Game day has finally arrived for Michael Owen as the former England football star has his first ride in public at Ascot on Friday in the Prince's Countryside Fund Charity Race.
Despite having ridden a horse only for the first time this year, Owen has faced the challenge head on, not least as he has needed to shed nearly 2st to make the weight on his ride Calder Prince, who tackles ten rivals in the 7f contest (12.15) before the start of the six-race jumps meeting.
There has been no La Manga-style training camp to fine-tune the skills required for his new discipline, just plenty of hard yards at his Manor House Stables establishment in Cheshire, run by trainer Tom Dascombe.
"He's come a long way in a short space of time, having gone from never having ridden a horse to riding at one of the best venues in the world," said Dascombe on Thursday.
"It's been a lot of fun and hard work. It's quite exciting for him and I'm sure he'll be very nervous."
Owen, who has been picking up tips from jockeys Richard Kingscote and Hayley Turner, said: "It's been a big learning curve. I'm riding a horse who gives me the best chance of winning and this was never just about taking part. Having said that, on this occasion I realise crossing the line will be an achievement."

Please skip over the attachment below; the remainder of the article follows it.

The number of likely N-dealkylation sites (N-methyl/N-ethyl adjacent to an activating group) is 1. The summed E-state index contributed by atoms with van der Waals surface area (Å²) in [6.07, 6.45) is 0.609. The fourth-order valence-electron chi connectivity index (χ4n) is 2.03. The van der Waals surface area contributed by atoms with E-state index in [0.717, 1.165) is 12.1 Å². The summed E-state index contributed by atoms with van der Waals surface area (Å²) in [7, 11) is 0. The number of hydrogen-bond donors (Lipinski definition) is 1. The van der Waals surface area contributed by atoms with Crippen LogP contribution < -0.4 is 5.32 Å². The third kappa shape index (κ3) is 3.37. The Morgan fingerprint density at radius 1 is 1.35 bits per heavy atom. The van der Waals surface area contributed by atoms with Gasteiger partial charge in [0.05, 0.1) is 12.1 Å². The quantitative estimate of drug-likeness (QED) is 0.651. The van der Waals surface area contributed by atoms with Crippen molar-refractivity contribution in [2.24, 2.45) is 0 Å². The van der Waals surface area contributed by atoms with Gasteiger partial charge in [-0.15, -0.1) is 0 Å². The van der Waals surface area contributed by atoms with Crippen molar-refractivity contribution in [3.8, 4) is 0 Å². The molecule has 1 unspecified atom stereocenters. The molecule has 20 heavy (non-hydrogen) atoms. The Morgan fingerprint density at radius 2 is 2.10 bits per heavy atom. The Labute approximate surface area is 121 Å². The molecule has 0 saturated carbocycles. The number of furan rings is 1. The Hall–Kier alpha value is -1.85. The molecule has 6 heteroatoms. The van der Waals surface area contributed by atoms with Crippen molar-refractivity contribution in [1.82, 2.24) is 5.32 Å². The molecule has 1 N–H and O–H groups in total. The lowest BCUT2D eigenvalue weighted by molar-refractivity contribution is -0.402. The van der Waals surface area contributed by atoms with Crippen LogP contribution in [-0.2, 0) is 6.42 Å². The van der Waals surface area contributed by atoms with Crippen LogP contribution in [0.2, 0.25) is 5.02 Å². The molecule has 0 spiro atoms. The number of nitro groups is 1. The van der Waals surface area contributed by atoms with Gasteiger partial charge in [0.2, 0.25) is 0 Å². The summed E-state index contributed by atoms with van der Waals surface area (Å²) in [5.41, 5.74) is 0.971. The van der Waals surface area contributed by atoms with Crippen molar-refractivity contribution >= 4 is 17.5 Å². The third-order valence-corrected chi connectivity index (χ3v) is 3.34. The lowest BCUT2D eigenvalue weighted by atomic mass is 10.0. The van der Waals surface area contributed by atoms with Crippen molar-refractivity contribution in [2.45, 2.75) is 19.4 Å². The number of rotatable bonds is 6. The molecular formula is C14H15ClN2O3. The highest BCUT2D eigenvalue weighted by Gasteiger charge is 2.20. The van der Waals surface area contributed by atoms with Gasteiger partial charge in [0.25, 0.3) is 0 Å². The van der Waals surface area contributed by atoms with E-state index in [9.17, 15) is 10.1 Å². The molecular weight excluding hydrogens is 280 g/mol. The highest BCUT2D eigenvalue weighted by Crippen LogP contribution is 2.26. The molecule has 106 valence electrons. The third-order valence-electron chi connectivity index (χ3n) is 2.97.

Owen is not the only leading owner to take part as his opponents include Sheikh Fahad Al Thani, who will be bidding to go one better after finishing second in the race last year.
Also among those lining up are international eventer Harry Meade, who has an equestrian success at Ascot on his CV, and Jenna Linwood, who works as racing assistant at the course.
This will be the third Prince's Countryside Fund raceday at Ascot, with the total amount raised for the charity, which in turn supports British farmers and the countryside, expected to surpass £1 million.
The Prince of Wales, who founded the fund in 2010, will be in attendance and will take part in the trophy presentations.
Nick Smith, director of racing and communications at Ascot, said: "Michael Owen's participation has helped shine a light on the work that the Prince's Countryside Fund does in securing a sustainable future for farming families and our rural communities across the UK.
"The racing industry plays an active role in the countryside as a major employer in rural areas, with many racecourses acting as community hubs.
"Racecourses based in urban areas play an invaluable part too, of course, showcasing a sport with roots in the countryside to a non-rural audience, many of whom encounter horses only on the racecourse itself."